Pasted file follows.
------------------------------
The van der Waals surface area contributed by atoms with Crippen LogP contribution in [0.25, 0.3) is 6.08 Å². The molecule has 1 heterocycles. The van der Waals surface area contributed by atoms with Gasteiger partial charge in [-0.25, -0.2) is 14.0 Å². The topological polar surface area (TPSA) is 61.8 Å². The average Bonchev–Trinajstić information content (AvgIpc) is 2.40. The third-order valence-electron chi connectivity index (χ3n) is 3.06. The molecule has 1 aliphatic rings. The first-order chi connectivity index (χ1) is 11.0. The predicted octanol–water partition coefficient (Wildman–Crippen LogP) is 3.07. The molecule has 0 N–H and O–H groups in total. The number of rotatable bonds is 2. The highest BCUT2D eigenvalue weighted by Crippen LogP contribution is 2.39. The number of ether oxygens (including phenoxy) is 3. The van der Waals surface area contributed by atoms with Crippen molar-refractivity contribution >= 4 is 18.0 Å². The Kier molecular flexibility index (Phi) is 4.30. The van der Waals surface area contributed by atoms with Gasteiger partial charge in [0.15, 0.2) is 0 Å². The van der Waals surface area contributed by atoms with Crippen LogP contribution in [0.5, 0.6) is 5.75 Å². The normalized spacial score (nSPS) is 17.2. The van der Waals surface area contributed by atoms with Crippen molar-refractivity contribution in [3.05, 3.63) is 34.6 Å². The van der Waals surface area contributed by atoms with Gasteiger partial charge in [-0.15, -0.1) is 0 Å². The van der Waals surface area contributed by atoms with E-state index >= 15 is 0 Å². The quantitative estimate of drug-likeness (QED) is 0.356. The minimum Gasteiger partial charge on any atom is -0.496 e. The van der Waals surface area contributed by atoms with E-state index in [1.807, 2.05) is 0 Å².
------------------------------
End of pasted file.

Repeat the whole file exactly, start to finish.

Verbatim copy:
The van der Waals surface area contributed by atoms with Crippen LogP contribution in [0.25, 0.3) is 6.08 Å². The molecule has 1 heterocycles. The van der Waals surface area contributed by atoms with Gasteiger partial charge in [-0.25, -0.2) is 14.0 Å². The topological polar surface area (TPSA) is 61.8 Å². The average Bonchev–Trinajstić information content (AvgIpc) is 2.40. The third-order valence-electron chi connectivity index (χ3n) is 3.06. The molecule has 1 aliphatic rings. The first-order chi connectivity index (χ1) is 11.0. The predicted octanol–water partition coefficient (Wildman–Crippen LogP) is 3.07. The molecule has 0 N–H and O–H groups in total. The number of rotatable bonds is 2. The highest BCUT2D eigenvalue weighted by Crippen LogP contribution is 2.39. The number of ether oxygens (including phenoxy) is 3. The van der Waals surface area contributed by atoms with Crippen molar-refractivity contribution >= 4 is 18.0 Å². The Kier molecular flexibility index (Phi) is 4.30. The van der Waals surface area contributed by atoms with Gasteiger partial charge in [0.15, 0.2) is 0 Å². The van der Waals surface area contributed by atoms with Crippen LogP contribution in [0.5, 0.6) is 5.75 Å². The normalized spacial score (nSPS) is 17.2. The van der Waals surface area contributed by atoms with Crippen molar-refractivity contribution in [3.05, 3.63) is 34.6 Å². The van der Waals surface area contributed by atoms with Gasteiger partial charge in [-0.15, -0.1) is 0 Å². The van der Waals surface area contributed by atoms with E-state index >= 15 is 0 Å². The quantitative estimate of drug-likeness (QED) is 0.356. The minimum Gasteiger partial charge on any atom is -0.496 e. The van der Waals surface area contributed by atoms with E-state index in [1.807, 2.05) is 0 Å².